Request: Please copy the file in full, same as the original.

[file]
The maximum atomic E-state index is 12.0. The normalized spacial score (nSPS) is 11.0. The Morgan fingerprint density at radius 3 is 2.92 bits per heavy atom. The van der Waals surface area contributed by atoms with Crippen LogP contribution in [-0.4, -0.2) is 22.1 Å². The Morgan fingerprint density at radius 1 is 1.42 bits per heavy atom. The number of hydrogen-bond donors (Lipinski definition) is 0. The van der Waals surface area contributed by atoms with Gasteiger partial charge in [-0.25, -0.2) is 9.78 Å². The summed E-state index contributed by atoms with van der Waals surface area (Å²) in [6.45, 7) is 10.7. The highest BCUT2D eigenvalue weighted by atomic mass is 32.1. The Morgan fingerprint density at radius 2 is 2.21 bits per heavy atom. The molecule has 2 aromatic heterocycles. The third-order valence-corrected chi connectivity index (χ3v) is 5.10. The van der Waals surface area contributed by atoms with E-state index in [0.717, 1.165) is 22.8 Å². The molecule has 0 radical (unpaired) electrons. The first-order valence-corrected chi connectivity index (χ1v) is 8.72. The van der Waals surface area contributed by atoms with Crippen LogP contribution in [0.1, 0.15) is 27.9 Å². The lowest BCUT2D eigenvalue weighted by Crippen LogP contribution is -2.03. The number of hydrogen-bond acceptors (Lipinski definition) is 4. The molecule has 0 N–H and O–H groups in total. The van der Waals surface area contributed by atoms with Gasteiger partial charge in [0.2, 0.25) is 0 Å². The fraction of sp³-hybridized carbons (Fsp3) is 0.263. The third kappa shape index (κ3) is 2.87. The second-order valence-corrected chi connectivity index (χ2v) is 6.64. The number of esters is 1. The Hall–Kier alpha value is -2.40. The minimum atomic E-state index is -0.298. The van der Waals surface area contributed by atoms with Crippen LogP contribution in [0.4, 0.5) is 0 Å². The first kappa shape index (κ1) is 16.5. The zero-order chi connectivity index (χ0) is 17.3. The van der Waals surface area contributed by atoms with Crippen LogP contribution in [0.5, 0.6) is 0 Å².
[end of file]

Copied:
The maximum atomic E-state index is 12.0. The normalized spacial score (nSPS) is 11.0. The Morgan fingerprint density at radius 3 is 2.92 bits per heavy atom. The van der Waals surface area contributed by atoms with Crippen LogP contribution in [-0.4, -0.2) is 22.1 Å². The Morgan fingerprint density at radius 1 is 1.42 bits per heavy atom. The number of hydrogen-bond donors (Lipinski definition) is 0. The van der Waals surface area contributed by atoms with Gasteiger partial charge in [-0.25, -0.2) is 9.78 Å². The summed E-state index contributed by atoms with van der Waals surface area (Å²) in [6.45, 7) is 10.7. The highest BCUT2D eigenvalue weighted by atomic mass is 32.1. The Morgan fingerprint density at radius 2 is 2.21 bits per heavy atom. The molecule has 2 aromatic heterocycles. The third-order valence-corrected chi connectivity index (χ3v) is 5.10. The van der Waals surface area contributed by atoms with E-state index in [0.717, 1.165) is 22.8 Å². The molecule has 0 radical (unpaired) electrons. The first-order valence-corrected chi connectivity index (χ1v) is 8.72. The van der Waals surface area contributed by atoms with Crippen LogP contribution in [0.1, 0.15) is 27.9 Å². The lowest BCUT2D eigenvalue weighted by Crippen LogP contribution is -2.03. The number of hydrogen-bond acceptors (Lipinski definition) is 4. The molecule has 0 N–H and O–H groups in total. The van der Waals surface area contributed by atoms with Gasteiger partial charge in [0.2, 0.25) is 0 Å². The fraction of sp³-hybridized carbons (Fsp3) is 0.263. The third kappa shape index (κ3) is 2.87. The second-order valence-corrected chi connectivity index (χ2v) is 6.64. The number of esters is 1. The Hall–Kier alpha value is -2.40. The minimum atomic E-state index is -0.298. The van der Waals surface area contributed by atoms with Crippen LogP contribution in [0.4, 0.5) is 0 Å². The first kappa shape index (κ1) is 16.5. The zero-order chi connectivity index (χ0) is 17.3. The van der Waals surface area contributed by atoms with Crippen LogP contribution in [0.5, 0.6) is 0 Å².